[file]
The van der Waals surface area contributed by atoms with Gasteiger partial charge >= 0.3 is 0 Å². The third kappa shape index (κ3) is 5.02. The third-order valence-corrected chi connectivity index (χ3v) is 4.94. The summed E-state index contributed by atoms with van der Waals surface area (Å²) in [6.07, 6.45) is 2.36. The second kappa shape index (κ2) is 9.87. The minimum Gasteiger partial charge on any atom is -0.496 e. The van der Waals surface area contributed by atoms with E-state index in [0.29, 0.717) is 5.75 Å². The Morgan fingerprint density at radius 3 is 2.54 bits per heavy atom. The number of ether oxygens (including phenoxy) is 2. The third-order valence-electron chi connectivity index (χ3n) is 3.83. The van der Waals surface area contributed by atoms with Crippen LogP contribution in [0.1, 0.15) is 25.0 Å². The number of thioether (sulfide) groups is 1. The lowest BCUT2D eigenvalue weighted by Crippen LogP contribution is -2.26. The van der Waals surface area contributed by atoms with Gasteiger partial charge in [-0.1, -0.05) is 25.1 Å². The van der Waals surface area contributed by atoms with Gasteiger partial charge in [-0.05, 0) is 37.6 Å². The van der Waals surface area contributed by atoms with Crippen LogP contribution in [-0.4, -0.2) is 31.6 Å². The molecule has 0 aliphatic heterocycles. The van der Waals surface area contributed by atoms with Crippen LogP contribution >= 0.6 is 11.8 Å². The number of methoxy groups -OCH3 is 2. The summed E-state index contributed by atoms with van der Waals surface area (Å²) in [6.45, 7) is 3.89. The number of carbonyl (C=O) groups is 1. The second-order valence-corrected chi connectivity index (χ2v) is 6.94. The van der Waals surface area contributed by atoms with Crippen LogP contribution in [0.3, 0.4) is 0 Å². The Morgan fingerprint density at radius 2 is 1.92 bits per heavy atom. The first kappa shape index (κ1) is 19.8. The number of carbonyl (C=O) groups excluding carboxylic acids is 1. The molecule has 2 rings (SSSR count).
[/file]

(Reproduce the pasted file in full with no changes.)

The van der Waals surface area contributed by atoms with Gasteiger partial charge >= 0.3 is 0 Å². The third kappa shape index (κ3) is 5.02. The third-order valence-corrected chi connectivity index (χ3v) is 4.94. The summed E-state index contributed by atoms with van der Waals surface area (Å²) in [6.07, 6.45) is 2.36. The second kappa shape index (κ2) is 9.87. The minimum Gasteiger partial charge on any atom is -0.496 e. The van der Waals surface area contributed by atoms with E-state index in [0.29, 0.717) is 5.75 Å². The Morgan fingerprint density at radius 3 is 2.54 bits per heavy atom. The number of ether oxygens (including phenoxy) is 2. The third-order valence-electron chi connectivity index (χ3n) is 3.83. The van der Waals surface area contributed by atoms with Crippen LogP contribution in [0.1, 0.15) is 25.0 Å². The number of thioether (sulfide) groups is 1. The lowest BCUT2D eigenvalue weighted by Crippen LogP contribution is -2.26. The van der Waals surface area contributed by atoms with Gasteiger partial charge in [-0.1, -0.05) is 25.1 Å². The van der Waals surface area contributed by atoms with Gasteiger partial charge in [-0.05, 0) is 37.6 Å². The van der Waals surface area contributed by atoms with Crippen LogP contribution in [-0.4, -0.2) is 31.6 Å². The molecule has 0 aliphatic heterocycles. The van der Waals surface area contributed by atoms with Crippen LogP contribution >= 0.6 is 11.8 Å². The number of methoxy groups -OCH3 is 2. The summed E-state index contributed by atoms with van der Waals surface area (Å²) in [6.45, 7) is 3.89. The number of carbonyl (C=O) groups is 1. The second-order valence-corrected chi connectivity index (χ2v) is 6.94. The van der Waals surface area contributed by atoms with Crippen LogP contribution in [0.3, 0.4) is 0 Å². The Morgan fingerprint density at radius 2 is 1.92 bits per heavy atom. The first kappa shape index (κ1) is 19.8. The number of carbonyl (C=O) groups excluding carboxylic acids is 1. The molecule has 2 rings (SSSR count).